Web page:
In this paper a macro-block model accounting for frictional resistances is presented to assess the lateral strength of a multi-storey masonry block wall. The kinematic approach of limit analysis is used to define the load factor causing the onset of rocking-sliding mechanism under in-plane horizontal loading. A dry frictional contact condition is assumed at the rigid block interfaces, according to the Coulomb's law with non-associated flow rule. The key aspect of the proposed approach is the introduction of a criterion to evaluate the contribution of the actual frictional resistances depending on the inclination angle of the crack line. An accurate assessment of the frictional resistances is also obtained by distinguishing two different contributions (the wall own weight and additional vertical loads) and their application points. Hence, a sensitivity analysis is performed with respect to the overloading condition, the friction coefficient, and geometrical parameters such as the shape ratios of the wall and the unit block and the number of rows. The analytical results of the proposed model are also validated against results from other existing macro and micro-block modelling approaches in terms of load factor. The comparison confirms the reliability of the proposed model that allows, with similar results, great simplification of the computational effort with respect to micro-block models.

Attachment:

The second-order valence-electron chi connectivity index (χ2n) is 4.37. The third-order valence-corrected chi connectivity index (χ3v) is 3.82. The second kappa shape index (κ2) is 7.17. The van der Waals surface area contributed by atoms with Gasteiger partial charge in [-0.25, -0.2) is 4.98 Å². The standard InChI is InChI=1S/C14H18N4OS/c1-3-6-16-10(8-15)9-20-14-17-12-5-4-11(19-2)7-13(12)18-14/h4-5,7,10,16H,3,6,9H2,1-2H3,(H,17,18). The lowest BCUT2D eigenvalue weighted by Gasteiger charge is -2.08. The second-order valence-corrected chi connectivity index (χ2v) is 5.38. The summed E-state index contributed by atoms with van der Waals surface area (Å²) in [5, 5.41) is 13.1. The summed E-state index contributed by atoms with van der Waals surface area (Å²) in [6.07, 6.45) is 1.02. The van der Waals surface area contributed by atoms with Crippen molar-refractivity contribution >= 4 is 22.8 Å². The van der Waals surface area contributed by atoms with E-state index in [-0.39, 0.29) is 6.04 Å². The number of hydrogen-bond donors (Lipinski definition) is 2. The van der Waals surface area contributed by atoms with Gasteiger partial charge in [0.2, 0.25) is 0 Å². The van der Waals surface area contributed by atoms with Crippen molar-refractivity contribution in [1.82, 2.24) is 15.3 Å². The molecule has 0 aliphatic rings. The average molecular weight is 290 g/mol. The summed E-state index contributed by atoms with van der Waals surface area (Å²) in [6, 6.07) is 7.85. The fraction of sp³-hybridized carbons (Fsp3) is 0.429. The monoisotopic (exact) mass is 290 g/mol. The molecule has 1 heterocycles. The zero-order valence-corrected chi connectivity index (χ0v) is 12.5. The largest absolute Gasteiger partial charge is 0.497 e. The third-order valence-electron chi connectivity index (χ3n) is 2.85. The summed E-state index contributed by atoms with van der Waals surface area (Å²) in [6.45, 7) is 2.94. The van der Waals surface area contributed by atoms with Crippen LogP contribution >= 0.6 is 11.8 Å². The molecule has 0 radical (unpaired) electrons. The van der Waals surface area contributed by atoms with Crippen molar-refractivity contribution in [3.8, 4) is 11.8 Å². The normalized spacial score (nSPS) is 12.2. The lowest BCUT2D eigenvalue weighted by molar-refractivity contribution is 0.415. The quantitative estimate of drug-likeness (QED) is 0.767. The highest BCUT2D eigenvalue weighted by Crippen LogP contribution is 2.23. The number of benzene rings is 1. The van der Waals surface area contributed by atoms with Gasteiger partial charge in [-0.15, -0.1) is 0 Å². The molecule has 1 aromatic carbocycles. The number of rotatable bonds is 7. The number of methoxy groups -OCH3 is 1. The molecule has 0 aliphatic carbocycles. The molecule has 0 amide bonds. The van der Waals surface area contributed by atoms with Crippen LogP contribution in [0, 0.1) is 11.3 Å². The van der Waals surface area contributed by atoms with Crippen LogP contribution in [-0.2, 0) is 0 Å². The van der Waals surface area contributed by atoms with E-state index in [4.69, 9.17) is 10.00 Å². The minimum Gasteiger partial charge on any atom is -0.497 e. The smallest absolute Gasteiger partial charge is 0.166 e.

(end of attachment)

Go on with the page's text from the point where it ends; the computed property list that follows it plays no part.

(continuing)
How to Cite
This work is licensed under a Creative Commons Attribution 4.0 International License.
Authors are allowed to retain both the copyright and the publishing rights of their articles without restrictions.
Open Access Statement
Frattura ed Integrità Strutturale (Fracture and Structural Integrity, F&SI) is an open-access journal which means that all content is freely available without charge to the user or his/her institution. Users are allowed to read, download, copy, distribute, print, search, or link to the full texts of the articles in this journal without asking prior permission from the publisher or the author. This is in accordance with the DOAI definition of open access.
F&SI operates under the Creative Commons Licence Attribution 4.0 International (CC-BY 4.0). This allows to copy and redistribute the material in any medium or format, to remix, transform and build upon the material for any purpose, even commercially, but giving appropriate credit and providing a link to the license and indicating if changes were made.